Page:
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New Lodge At Killington Peak Makes Debut; Potential Link To Pico Noted

Lodge at Killington PeakHis dream was to create ski areas on the state’s highest mountains, but he couldn’t find anyone to develop Vermont’s second highest peak, deeded to the state in 1938.

Nevertheless, (the late) Perry H. Merrill persevered and, eventually as the Commissioner of Vermont Forests and Parks, leased land for seven ski areas, including Killington which opened in 1958.

Offering the state’s highest lift-served skiing at 4,200 feet, it now offers the highest elevation lodge not only in Vermont but the entire Northeast.

The new Lodge at Killington Peak, which opened to the public after Christmas, was celebrated with an official grand opening in January with dignitaries and Killington-Pico personnel among 200-plus guests.

“Thank you, congratulations, and I believe Perry Merrill would be very proud,” commented current Forests, Parks and Recreation Commissioner Michael C. Snyder.

Noting Killington is “mostly on lease land,” Snyder also pointed out that the state’s leases were the model “for ski leases in the West.” Citing the leadership roles of Vermont and Killington in skiing, he stated that with the new lodge “Killington continues to lead nationally.”

Commissioner of Tourism and Marketing Megan Smith also praised the new facility, noting that it will also serve the shoulder seasons with the ability to host weddings and special events and boost the state’s year-round tourism and travel industry.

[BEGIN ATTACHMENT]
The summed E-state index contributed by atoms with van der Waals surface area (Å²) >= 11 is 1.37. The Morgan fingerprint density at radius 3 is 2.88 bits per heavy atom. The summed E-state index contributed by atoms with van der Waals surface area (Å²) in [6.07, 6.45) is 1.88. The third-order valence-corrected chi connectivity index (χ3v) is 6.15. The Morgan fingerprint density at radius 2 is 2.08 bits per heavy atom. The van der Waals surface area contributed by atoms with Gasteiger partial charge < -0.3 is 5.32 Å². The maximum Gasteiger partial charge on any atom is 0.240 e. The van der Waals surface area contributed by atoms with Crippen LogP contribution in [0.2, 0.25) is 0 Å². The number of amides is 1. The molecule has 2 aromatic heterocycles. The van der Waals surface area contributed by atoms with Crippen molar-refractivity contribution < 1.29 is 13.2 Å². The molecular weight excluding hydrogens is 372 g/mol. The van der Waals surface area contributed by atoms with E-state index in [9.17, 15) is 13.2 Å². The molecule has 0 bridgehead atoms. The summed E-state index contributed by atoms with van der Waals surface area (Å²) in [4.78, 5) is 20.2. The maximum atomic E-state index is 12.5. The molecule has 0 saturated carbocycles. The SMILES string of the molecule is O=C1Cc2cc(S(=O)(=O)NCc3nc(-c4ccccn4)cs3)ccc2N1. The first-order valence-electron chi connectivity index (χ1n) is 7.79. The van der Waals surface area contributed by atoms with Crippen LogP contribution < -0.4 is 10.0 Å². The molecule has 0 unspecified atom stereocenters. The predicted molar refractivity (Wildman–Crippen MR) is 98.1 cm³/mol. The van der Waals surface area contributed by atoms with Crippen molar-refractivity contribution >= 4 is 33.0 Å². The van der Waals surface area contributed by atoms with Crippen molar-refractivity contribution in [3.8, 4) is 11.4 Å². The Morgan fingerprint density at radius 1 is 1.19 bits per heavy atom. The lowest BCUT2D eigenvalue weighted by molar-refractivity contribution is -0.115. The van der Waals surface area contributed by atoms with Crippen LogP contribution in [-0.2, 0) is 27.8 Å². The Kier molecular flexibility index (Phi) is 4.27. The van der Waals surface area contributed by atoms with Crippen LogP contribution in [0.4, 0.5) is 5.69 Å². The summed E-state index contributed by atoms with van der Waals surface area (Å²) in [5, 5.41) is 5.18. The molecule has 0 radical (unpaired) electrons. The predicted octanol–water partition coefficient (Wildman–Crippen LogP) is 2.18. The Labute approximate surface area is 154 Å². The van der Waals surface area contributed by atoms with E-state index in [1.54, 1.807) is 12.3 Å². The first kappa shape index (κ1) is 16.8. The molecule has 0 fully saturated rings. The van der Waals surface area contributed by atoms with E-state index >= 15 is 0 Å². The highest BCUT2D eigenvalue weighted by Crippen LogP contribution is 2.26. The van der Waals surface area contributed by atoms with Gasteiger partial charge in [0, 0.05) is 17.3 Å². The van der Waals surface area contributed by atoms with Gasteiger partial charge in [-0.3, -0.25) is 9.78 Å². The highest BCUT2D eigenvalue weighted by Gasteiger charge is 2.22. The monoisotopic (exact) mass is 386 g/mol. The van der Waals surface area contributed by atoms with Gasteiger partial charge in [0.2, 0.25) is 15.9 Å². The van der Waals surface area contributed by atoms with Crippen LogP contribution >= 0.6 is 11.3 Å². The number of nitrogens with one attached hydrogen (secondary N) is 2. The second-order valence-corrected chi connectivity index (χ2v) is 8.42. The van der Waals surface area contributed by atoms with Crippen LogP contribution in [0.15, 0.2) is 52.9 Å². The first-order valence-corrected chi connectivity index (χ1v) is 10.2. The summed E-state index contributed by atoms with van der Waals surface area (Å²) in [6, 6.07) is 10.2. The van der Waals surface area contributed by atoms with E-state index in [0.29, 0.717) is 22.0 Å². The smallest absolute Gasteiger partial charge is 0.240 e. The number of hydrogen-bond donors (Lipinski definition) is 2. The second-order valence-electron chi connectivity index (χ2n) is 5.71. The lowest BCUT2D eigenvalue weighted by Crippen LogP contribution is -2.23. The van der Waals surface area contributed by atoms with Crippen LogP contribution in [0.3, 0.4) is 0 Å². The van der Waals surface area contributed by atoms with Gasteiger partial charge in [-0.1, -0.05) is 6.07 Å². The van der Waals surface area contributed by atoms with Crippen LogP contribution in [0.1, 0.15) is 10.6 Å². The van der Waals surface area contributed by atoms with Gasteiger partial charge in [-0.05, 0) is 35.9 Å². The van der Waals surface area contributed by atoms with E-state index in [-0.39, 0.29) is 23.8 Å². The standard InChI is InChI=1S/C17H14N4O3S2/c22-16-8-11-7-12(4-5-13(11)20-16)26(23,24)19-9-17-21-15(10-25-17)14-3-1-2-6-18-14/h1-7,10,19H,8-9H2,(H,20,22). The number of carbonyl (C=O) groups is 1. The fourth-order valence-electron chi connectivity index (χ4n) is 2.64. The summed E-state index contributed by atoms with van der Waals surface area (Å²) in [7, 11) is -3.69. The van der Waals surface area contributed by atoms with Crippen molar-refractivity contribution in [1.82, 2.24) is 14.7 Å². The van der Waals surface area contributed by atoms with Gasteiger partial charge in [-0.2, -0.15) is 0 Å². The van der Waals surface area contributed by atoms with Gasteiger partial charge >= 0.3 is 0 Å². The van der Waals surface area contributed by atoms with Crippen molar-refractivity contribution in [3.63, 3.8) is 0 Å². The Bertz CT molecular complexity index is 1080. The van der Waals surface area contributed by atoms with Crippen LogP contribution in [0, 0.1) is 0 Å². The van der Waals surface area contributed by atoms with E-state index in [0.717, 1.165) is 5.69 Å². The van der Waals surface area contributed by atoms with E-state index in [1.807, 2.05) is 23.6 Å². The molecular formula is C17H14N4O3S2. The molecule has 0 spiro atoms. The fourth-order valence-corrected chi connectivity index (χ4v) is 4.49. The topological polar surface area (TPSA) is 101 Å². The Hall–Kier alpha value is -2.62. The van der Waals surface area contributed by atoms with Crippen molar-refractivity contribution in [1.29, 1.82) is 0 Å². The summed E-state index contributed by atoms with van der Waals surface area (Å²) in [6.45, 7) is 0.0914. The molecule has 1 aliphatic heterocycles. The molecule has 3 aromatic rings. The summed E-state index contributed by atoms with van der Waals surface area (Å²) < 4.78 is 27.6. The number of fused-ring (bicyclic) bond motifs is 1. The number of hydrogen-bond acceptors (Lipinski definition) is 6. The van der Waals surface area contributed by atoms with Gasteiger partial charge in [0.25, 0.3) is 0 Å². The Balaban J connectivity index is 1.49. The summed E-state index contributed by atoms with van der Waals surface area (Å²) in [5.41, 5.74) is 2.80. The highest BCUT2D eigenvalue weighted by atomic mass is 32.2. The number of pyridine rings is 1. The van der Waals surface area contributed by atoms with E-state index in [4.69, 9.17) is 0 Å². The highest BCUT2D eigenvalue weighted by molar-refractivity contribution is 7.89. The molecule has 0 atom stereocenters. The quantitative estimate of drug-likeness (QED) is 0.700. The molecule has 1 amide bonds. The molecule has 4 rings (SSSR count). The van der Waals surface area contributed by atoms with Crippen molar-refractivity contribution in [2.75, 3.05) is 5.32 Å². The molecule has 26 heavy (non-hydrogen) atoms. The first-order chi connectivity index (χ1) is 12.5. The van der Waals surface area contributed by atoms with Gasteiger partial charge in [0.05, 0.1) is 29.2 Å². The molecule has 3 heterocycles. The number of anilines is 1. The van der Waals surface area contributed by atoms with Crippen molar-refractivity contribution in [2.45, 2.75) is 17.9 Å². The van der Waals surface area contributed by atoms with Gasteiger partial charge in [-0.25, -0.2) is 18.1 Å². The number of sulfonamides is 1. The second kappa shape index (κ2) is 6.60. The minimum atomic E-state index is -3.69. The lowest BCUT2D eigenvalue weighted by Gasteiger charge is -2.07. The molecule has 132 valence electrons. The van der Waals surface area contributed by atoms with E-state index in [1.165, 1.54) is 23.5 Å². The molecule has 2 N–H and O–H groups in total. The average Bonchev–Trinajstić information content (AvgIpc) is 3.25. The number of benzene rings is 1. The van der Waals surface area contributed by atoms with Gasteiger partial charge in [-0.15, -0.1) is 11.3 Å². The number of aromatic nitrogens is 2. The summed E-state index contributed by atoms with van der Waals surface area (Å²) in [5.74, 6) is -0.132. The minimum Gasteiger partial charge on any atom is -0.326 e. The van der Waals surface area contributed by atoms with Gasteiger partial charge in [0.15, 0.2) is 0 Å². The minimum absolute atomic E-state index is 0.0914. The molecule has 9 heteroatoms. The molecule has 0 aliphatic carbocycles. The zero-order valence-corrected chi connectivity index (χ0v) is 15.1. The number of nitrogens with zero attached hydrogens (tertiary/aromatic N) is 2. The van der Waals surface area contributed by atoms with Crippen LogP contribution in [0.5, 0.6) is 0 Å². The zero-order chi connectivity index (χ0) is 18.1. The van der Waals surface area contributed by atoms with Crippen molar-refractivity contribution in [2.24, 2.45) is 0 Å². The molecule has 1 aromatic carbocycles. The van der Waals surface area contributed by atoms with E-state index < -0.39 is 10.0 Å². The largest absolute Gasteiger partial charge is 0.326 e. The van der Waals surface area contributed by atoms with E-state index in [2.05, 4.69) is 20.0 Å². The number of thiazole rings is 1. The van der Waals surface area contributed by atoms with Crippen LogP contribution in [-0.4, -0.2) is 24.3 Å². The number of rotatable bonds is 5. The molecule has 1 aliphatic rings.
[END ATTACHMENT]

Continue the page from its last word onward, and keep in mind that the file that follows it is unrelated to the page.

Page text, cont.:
Three years in the making, the Peak Lodge is an energy-efficient, six-sided building that replaces a former lodge that once housed the top terminal of the world’s (then) longest and first four-passenger gondola. A replacement 8-passenger gondola terminating below the peak rendered the cavernous terminal space useless.

Rather than renovate and expand the existing restaurant, Killington President and General Manger Mike Solimano noted that his predecessor Chris Nyberg, now COO of Powdr Corp, planned a new facility. Architects designed a two-story building that can withstand class 3 hurricane winds (130 mph) and fits the same footprint on the peak.

The new, modern facility has inch-thick, double-paned window walls that offer amazing views of mountain ranges in New Hampshire, Vermont, and New York along with spectacular sunsets. Located just steps from the K-1 Gondola, the $7-million, 15,000-square foot lodge features an abundance of natural light, full-service bar, lounge areas with couches and coffee tables, seating for up to 300 guests, and a more upscale dining experience with creative fare from Executive Chef Eric Rusch and his crew.

The Peak Lodge is not only part of an overall plan to accommodate guests skiing over from nearby Pico in the future — an Interconnect between the two resorts is on the drawing boards — but to serve the many skiers who currently prefer advanced skiing in the K-1 lodge and lift area.

It complements the lunchtime offerings of the K-1 Lodge and twin Umbrella Bars with an elevated dining experience in a more refined and relaxing atmosphere. Three chefs prepare daily specials along with food court items featuring homemade soups and chili, sandwiches, deserts, and other fare. One normally doesn’t find a fish-of-the-day special in a base lodge, but red snapper can be found at the peak.

Plans include offering Saturday night dinners and hosting weddings and special functions such as the dinner and fashion show to be held for visiting media from around the country in March.

Several men commented after the celebratory fireworks that brides would do well to include fireworks in their receptions at the peak. Several weddings are already scheduled for the new lodge.

As Smith predicted, the lodge will be an asset not only to Killington but also to the state’s travel and tourism industry.

Photo: Celebration for new Lodge At Killington Peak (Karen Lorentz)
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